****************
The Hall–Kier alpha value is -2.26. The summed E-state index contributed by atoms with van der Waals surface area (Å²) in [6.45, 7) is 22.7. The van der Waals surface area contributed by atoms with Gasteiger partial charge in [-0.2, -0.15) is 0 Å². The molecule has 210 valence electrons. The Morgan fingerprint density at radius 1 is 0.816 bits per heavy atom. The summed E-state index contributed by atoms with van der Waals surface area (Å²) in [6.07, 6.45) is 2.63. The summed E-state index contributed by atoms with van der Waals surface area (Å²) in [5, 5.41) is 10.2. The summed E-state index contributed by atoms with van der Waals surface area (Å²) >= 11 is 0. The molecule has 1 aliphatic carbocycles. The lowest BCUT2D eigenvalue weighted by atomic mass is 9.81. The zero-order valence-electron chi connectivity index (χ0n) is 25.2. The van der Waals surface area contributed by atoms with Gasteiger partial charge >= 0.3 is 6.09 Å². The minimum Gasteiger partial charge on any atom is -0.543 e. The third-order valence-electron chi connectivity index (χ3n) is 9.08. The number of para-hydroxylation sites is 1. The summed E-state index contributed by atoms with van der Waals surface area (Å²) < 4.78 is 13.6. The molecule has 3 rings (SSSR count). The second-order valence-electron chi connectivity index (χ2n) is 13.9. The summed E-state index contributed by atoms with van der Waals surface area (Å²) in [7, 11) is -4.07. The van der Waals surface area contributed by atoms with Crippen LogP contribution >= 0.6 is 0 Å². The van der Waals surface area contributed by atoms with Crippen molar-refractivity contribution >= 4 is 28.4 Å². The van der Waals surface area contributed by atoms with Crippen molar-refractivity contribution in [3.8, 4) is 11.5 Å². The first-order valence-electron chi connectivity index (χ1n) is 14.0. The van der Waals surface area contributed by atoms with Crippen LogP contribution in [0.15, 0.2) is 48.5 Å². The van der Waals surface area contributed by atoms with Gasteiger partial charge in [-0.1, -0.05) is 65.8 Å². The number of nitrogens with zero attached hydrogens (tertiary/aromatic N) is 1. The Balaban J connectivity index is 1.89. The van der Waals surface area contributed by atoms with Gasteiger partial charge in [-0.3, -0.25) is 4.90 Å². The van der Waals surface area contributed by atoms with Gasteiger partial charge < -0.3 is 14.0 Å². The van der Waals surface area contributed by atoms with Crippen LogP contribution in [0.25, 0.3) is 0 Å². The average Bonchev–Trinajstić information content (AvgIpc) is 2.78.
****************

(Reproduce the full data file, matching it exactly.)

The Hall–Kier alpha value is -2.26. The summed E-state index contributed by atoms with van der Waals surface area (Å²) in [6.45, 7) is 22.7. The van der Waals surface area contributed by atoms with Gasteiger partial charge in [-0.2, -0.15) is 0 Å². The molecule has 210 valence electrons. The Morgan fingerprint density at radius 1 is 0.816 bits per heavy atom. The summed E-state index contributed by atoms with van der Waals surface area (Å²) in [6.07, 6.45) is 2.63. The summed E-state index contributed by atoms with van der Waals surface area (Å²) in [5, 5.41) is 10.2. The summed E-state index contributed by atoms with van der Waals surface area (Å²) >= 11 is 0. The molecule has 1 aliphatic carbocycles. The lowest BCUT2D eigenvalue weighted by atomic mass is 9.81. The zero-order valence-electron chi connectivity index (χ0n) is 25.2. The van der Waals surface area contributed by atoms with Gasteiger partial charge >= 0.3 is 6.09 Å². The minimum Gasteiger partial charge on any atom is -0.543 e. The third-order valence-electron chi connectivity index (χ3n) is 9.08. The number of para-hydroxylation sites is 1. The summed E-state index contributed by atoms with van der Waals surface area (Å²) < 4.78 is 13.6. The molecule has 3 rings (SSSR count). The second-order valence-electron chi connectivity index (χ2n) is 13.9. The summed E-state index contributed by atoms with van der Waals surface area (Å²) in [7, 11) is -4.07. The van der Waals surface area contributed by atoms with Crippen LogP contribution >= 0.6 is 0 Å². The van der Waals surface area contributed by atoms with Crippen molar-refractivity contribution >= 4 is 28.4 Å². The van der Waals surface area contributed by atoms with Crippen molar-refractivity contribution in [3.8, 4) is 11.5 Å². The first-order valence-electron chi connectivity index (χ1n) is 14.0. The van der Waals surface area contributed by atoms with Crippen LogP contribution in [0.15, 0.2) is 48.5 Å². The van der Waals surface area contributed by atoms with Gasteiger partial charge in [-0.1, -0.05) is 65.8 Å². The number of nitrogens with zero attached hydrogens (tertiary/aromatic N) is 1. The Balaban J connectivity index is 1.89. The van der Waals surface area contributed by atoms with Gasteiger partial charge in [-0.3, -0.25) is 4.90 Å². The van der Waals surface area contributed by atoms with Gasteiger partial charge < -0.3 is 14.0 Å². The van der Waals surface area contributed by atoms with Crippen LogP contribution in [0.25, 0.3) is 0 Å². The average Bonchev–Trinajstić information content (AvgIpc) is 2.78.